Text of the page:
Taiwan's answer to HD DVD and Blu-ray Disc was formally launched yesterday. The format's backers claim it offers comparable video quality to blue-laser media but at a fraction of the price.
Announced almost a year ago, FVD (Forward Versatile Disc) is based on the same red-laser technology used in today's DVD and CD players. Unlike DVDs, FVDs can store HD content, thanks to the use of Microsoft's Windows Media Video 9 codec, which allows 135 minutes of HD video to be stored on an FVD. The format uses WMA for audio.
FVD also offers better copy protection than DVD, with movies encrypted using AES rather than the weaker Content Scrambling System (CSS).
A single-layer FVD can hold 5.4-6GB of video content or data, rising to 9.8-11GB for a single-sided, double-layer disc. That's some way off HD DVD's 15GB/30GB single-layer/dual-layer capacity, let alone BD's 25GB/50GB space.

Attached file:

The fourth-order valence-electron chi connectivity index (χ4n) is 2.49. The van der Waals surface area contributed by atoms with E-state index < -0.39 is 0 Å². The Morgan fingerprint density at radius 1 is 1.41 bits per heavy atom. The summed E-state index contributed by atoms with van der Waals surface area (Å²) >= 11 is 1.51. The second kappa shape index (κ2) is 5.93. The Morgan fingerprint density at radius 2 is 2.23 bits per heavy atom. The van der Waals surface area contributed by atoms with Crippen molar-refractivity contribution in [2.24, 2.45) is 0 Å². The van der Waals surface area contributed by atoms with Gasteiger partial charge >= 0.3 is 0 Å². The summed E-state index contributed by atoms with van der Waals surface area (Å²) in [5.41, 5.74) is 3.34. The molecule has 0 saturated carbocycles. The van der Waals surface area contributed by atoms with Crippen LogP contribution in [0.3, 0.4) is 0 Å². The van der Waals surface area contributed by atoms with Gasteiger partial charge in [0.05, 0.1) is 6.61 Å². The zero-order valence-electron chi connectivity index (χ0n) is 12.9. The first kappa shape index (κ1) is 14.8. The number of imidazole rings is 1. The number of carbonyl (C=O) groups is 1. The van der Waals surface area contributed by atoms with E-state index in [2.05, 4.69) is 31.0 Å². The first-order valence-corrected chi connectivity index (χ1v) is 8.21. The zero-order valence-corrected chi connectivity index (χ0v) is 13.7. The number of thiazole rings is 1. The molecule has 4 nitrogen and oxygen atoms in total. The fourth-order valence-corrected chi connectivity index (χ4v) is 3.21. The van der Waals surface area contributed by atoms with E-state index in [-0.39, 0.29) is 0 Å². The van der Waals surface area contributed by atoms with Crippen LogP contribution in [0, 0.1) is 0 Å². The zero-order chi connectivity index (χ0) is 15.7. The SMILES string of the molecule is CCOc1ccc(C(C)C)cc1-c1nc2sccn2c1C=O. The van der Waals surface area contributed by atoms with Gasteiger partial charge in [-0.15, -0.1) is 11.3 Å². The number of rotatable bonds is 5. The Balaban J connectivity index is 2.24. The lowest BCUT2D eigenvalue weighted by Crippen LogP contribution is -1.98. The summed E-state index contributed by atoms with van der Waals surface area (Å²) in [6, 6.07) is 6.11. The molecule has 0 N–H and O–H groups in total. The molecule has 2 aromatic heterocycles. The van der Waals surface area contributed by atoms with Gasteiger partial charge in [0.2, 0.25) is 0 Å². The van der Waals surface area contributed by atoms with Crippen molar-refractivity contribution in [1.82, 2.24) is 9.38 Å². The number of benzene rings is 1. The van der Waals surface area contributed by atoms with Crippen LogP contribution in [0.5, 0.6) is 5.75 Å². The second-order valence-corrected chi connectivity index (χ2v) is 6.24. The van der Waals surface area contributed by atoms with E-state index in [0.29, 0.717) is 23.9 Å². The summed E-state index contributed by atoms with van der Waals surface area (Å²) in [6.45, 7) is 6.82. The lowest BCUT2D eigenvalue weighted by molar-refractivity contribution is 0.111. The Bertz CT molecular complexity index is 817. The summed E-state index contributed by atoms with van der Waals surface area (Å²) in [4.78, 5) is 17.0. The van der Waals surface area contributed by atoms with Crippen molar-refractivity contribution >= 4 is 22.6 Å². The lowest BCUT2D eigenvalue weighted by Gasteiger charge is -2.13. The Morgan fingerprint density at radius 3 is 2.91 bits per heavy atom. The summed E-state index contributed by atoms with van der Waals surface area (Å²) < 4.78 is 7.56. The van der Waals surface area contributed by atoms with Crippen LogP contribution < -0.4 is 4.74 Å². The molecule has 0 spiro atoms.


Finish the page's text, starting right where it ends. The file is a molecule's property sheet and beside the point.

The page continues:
However, FVD supporters say the format will still hold a 1920 x 1080i movie.
According to a DigiTimes report, the first FVD player is expected to launch in Taiwan next month for around TWD5500 ($175). The player will ship with ten movies on FVD. That is expected to be rather less than the first HD DVD players will cost, though as yet no schedule for that format's roll-out in Taiwan has been made public. HD DVD will be launched in the US in Q4.
FVD was developed by the Opto-Electronics Systems (OES) division of the government-funded Industrial Technology Research Institute (ITRI). The format will be maintained and promoted by the Advanced Optical Storage Research Alliance (AOSRA), which comprises 29 local player and disc manufacturers, and media firms.
Like China's home-grown EVD format, FVD was created as much in protest to the overseas ownership of key DVD patents as to satisfy a specific market demand. According to ITRI, "for every DVD player [made in Taiwan], royalties can be as high as $10 - about one third of the roll-out price". A desire to be free of those payments was the key motivation for many local firms to join AOSRA.
ITRI has ties with the DVD Forum, and is thought to have submitted FVD to the organisation, possibly as an interim format bridging the gap between DVD and HD-DVD. ®